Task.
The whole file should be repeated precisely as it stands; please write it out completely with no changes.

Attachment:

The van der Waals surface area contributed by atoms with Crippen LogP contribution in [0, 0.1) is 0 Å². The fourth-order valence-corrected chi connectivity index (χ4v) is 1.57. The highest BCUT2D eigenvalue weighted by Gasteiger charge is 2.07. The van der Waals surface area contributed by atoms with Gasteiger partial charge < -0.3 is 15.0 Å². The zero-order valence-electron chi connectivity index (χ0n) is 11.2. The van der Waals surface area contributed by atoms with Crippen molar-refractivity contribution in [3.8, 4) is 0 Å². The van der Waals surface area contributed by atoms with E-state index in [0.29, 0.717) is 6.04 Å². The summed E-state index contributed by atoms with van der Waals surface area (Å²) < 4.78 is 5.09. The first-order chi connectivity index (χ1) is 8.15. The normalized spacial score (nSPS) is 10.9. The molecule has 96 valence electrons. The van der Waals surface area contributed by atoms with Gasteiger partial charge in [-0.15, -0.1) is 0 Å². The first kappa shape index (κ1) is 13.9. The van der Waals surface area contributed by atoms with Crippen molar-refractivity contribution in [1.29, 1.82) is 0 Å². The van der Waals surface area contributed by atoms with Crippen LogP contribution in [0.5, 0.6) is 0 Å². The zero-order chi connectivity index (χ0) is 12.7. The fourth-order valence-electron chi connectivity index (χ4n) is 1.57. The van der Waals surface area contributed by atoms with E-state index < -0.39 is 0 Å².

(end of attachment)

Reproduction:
The van der Waals surface area contributed by atoms with Crippen LogP contribution in [0, 0.1) is 0 Å². The fourth-order valence-corrected chi connectivity index (χ4v) is 1.57. The highest BCUT2D eigenvalue weighted by Gasteiger charge is 2.07. The van der Waals surface area contributed by atoms with Gasteiger partial charge < -0.3 is 15.0 Å². The zero-order valence-electron chi connectivity index (χ0n) is 11.2. The van der Waals surface area contributed by atoms with Crippen molar-refractivity contribution in [3.8, 4) is 0 Å². The van der Waals surface area contributed by atoms with E-state index in [0.29, 0.717) is 6.04 Å². The summed E-state index contributed by atoms with van der Waals surface area (Å²) < 4.78 is 5.09. The first-order chi connectivity index (χ1) is 8.15. The normalized spacial score (nSPS) is 10.9. The molecule has 96 valence electrons. The van der Waals surface area contributed by atoms with Gasteiger partial charge in [-0.15, -0.1) is 0 Å². The first kappa shape index (κ1) is 13.9. The van der Waals surface area contributed by atoms with Crippen molar-refractivity contribution in [1.29, 1.82) is 0 Å². The van der Waals surface area contributed by atoms with Crippen LogP contribution in [0.5, 0.6) is 0 Å². The zero-order chi connectivity index (χ0) is 12.7. The fourth-order valence-electron chi connectivity index (χ4n) is 1.57. The van der Waals surface area contributed by atoms with E-state index < -0.39 is 0 Å².